Author: EugeneSapphire PM
pronounced like boy . This is the story of a young boy who gets abandoned after a plane accident with his adoptive family and learns to survive alone. Teaching himself to read/write/do math, he becomes one of world's most wanted killers.Rated: Fiction M - English - Horror/Tragedy - Chapters: 2 - Words: 2,791 - Reviews: 4 - Favs: 1 - Updated: 02-25-09 - Published: 02-17-09 - id: 2636803
|A+ A- Full 3/4 1/2 Expand Tighten|
I dropped his body as I felt it go limp. I stood there, looking down at the body of the boy. I searched through his clothes for any items, but found only a small packet of matches. I took it and shoved it in my pants pocket. Glancing between him and the ditch, I came up on a thought that suited my feelings well. I grinned and grabbed him by both ankles, dragging him along the road. After bringing him up the road a ways until I was satisfied, I stopped. Glancing around, I kneeled beside him. I smiled and rolled him into the ditch, being sure to lay him facedown.
"Stupid boy," I said to myself as I went to get my jar from where I dropped it to enable myself to put the boy in a headlock. I picked up the jar and walked back over to the ditch. I kneeled down and filled the jar back up, after washing the blood from my hands. I rose to my feet and walked back toward the city. After I walked about a mile, the sun had risen to tell it was about mid-day.
After another half-mile or so, I began to hear screaming and crying as a woman yelled and the distance. I assumed it was the mother or female relative of the boy I just murdered. Keeping my cool, I kept walking. I managed to make it back into the city by the time I heard emergency sirens wailing.
I decided to stay out all day and wait until the quiet of night to go back into my hole to keep anyone from seeing me. I walked down 9th street for a while, it's the street where my hole is located, between a little out-of-business coffee shop and an old closed-down apartment building. I walked until I reached a small store, filled with shelves lined with books, next to a cafe. I walked up to the door of the library. It said CLOSED on the door. I guess, by the fact that no one was in there, which meant no one could go in. I memorized the word and then looked under that sign. There was another sign that read HOURS: MON-FRI 8 a.m. to 7 p.m.; SAT 10 a.m. to 5 p.m.; SUN CLOSED. I stood there, trying to comprehend what that meant. I assumed that it was Sunday. I turned back around, to face the street, to memorize the surroundings so I knew where to come tomorrow. I walked a little further up the street and then decided to turn onto Nightengale Lane. It was the fourth street up from where my hole was.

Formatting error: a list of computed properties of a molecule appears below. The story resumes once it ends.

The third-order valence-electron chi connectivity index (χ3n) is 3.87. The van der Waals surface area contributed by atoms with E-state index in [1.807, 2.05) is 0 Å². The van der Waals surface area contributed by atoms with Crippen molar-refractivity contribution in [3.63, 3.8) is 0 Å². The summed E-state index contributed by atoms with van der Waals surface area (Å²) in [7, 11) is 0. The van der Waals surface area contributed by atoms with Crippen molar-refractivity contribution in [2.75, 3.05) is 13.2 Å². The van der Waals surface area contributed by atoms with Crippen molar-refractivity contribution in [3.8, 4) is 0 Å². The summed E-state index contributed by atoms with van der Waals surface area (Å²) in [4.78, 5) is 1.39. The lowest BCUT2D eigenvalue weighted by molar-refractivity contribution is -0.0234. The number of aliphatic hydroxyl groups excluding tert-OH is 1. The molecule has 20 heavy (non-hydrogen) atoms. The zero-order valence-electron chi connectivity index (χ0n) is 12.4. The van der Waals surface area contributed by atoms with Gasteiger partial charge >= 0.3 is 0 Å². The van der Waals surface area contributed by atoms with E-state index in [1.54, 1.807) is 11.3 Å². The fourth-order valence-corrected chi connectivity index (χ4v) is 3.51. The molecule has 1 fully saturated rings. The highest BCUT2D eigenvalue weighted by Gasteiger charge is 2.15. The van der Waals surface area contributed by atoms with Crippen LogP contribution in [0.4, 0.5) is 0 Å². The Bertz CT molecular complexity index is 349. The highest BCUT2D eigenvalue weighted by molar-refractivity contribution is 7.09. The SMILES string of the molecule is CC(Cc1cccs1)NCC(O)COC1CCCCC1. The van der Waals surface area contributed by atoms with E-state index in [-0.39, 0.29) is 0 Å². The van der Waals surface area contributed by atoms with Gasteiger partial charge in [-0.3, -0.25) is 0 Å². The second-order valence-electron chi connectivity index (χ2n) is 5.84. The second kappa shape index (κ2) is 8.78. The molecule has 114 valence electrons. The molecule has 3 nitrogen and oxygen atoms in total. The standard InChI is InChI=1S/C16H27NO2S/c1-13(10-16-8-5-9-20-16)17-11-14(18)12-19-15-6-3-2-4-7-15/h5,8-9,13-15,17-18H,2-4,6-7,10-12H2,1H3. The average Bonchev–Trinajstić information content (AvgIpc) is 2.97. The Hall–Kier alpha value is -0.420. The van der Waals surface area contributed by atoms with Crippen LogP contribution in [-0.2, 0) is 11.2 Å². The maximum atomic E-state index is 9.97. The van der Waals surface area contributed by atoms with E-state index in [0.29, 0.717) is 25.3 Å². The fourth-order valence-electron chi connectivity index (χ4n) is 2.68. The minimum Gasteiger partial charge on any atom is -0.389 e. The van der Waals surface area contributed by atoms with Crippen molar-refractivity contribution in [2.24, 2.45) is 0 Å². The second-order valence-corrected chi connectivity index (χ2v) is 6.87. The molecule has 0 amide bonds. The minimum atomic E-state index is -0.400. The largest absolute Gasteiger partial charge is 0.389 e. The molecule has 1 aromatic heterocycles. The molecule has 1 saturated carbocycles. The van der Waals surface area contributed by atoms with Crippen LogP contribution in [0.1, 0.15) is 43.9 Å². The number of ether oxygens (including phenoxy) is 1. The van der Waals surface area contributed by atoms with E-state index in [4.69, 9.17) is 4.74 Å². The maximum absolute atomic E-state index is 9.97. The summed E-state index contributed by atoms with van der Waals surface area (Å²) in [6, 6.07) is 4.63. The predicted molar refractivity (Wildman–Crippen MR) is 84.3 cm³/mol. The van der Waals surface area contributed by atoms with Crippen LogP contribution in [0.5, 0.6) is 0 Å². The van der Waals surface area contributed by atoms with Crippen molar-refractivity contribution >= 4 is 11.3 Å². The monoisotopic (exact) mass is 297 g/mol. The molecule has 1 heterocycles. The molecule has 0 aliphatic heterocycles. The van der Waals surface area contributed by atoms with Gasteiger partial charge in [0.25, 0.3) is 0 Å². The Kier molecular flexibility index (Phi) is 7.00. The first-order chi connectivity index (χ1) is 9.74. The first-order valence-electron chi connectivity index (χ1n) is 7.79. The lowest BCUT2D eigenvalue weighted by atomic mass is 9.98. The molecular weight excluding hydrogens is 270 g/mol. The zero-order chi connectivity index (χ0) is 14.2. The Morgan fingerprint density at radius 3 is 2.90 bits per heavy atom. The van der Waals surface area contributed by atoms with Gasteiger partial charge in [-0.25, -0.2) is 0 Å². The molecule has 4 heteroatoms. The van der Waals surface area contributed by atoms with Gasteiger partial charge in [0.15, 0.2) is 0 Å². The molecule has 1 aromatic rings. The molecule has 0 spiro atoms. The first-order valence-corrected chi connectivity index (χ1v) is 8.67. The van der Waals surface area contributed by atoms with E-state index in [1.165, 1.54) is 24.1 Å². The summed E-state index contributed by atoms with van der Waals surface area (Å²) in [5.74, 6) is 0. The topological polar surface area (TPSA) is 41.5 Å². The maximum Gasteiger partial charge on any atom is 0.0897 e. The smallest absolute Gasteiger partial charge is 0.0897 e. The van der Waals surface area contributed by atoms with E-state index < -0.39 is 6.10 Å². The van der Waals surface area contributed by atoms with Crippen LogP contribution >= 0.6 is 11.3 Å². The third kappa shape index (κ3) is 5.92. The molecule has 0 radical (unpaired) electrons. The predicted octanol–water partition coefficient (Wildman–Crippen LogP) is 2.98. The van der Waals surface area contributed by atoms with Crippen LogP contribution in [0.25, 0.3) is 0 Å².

"Did you hear about the murder out there on that country road, somewhere out there by Jacksonville Avenue, I think," I heard one lady dressed in riding clothes and hat say as I passed her and her friend on the sidewalk.
"Yeah, poor boy. It's been a while since we've had a murder here in Madison," I heard the other lady say before their voices droned out of hearing range. I walked on, wondering where the ladies had come from to be dressed like that. Just as I was going to shake my head of it, I came up on an area of fenced pasture land. Curious, I walked up to the fence. I looked over the area to find it fenced off in several, straight sections, perpendicular to me. I also saw these creatures, four-legged and long-necked. I assumed these where what my mother had called horses. There were several of them, all split between the different fenced areas. There was a grey one in the pasture I was closest to. She had her head down, grazing on the short, but well-kept grass. She occasionally swatted at a fly with her tail or stomped a foot, as if being impatient about something. After sitting on the wooden fence rail for a while, I climbed down and began walking back the way I came.